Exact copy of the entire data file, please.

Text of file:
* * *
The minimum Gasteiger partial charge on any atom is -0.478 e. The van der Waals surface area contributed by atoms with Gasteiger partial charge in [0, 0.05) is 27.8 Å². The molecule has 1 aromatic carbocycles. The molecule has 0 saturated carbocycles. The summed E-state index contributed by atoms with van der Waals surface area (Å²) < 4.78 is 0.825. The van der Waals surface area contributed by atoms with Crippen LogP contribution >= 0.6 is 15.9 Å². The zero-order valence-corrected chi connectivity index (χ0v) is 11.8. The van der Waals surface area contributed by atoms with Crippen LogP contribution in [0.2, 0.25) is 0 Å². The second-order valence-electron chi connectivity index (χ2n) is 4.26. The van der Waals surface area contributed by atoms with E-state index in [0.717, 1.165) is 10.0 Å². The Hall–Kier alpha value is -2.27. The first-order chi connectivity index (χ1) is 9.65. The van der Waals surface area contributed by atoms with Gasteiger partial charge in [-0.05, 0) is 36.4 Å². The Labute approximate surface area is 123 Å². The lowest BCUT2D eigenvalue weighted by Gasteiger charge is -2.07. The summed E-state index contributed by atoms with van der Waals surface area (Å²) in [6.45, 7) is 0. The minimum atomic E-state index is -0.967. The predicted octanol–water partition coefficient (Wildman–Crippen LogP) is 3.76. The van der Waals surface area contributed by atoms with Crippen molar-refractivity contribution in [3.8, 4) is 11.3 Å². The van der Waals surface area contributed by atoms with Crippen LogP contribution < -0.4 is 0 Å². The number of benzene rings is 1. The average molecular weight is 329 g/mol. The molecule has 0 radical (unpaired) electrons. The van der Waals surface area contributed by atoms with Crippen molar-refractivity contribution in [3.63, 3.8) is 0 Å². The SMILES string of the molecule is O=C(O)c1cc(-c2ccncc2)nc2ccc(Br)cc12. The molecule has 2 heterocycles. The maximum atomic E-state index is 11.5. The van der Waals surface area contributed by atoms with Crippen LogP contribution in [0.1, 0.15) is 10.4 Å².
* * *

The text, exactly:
The minimum Gasteiger partial charge on any atom is -0.478 e. The van der Waals surface area contributed by atoms with Gasteiger partial charge in [0, 0.05) is 27.8 Å². The molecule has 1 aromatic carbocycles. The molecule has 0 saturated carbocycles. The summed E-state index contributed by atoms with van der Waals surface area (Å²) < 4.78 is 0.825. The van der Waals surface area contributed by atoms with Crippen LogP contribution >= 0.6 is 15.9 Å². The zero-order valence-corrected chi connectivity index (χ0v) is 11.8. The van der Waals surface area contributed by atoms with Crippen LogP contribution in [0.2, 0.25) is 0 Å². The second-order valence-electron chi connectivity index (χ2n) is 4.26. The van der Waals surface area contributed by atoms with E-state index in [0.717, 1.165) is 10.0 Å². The Hall–Kier alpha value is -2.27. The first-order chi connectivity index (χ1) is 9.65. The van der Waals surface area contributed by atoms with Gasteiger partial charge in [-0.05, 0) is 36.4 Å². The Labute approximate surface area is 123 Å². The lowest BCUT2D eigenvalue weighted by Gasteiger charge is -2.07. The summed E-state index contributed by atoms with van der Waals surface area (Å²) in [6.45, 7) is 0. The minimum atomic E-state index is -0.967. The predicted octanol–water partition coefficient (Wildman–Crippen LogP) is 3.76. The van der Waals surface area contributed by atoms with Crippen molar-refractivity contribution in [3.8, 4) is 11.3 Å². The van der Waals surface area contributed by atoms with Crippen LogP contribution < -0.4 is 0 Å². The number of benzene rings is 1. The average molecular weight is 329 g/mol. The molecule has 0 radical (unpaired) electrons. The van der Waals surface area contributed by atoms with Crippen molar-refractivity contribution in [3.63, 3.8) is 0 Å². The SMILES string of the molecule is O=C(O)c1cc(-c2ccncc2)nc2ccc(Br)cc12. The molecule has 2 heterocycles. The maximum atomic E-state index is 11.5. The van der Waals surface area contributed by atoms with Crippen LogP contribution in [0.1, 0.15) is 10.4 Å².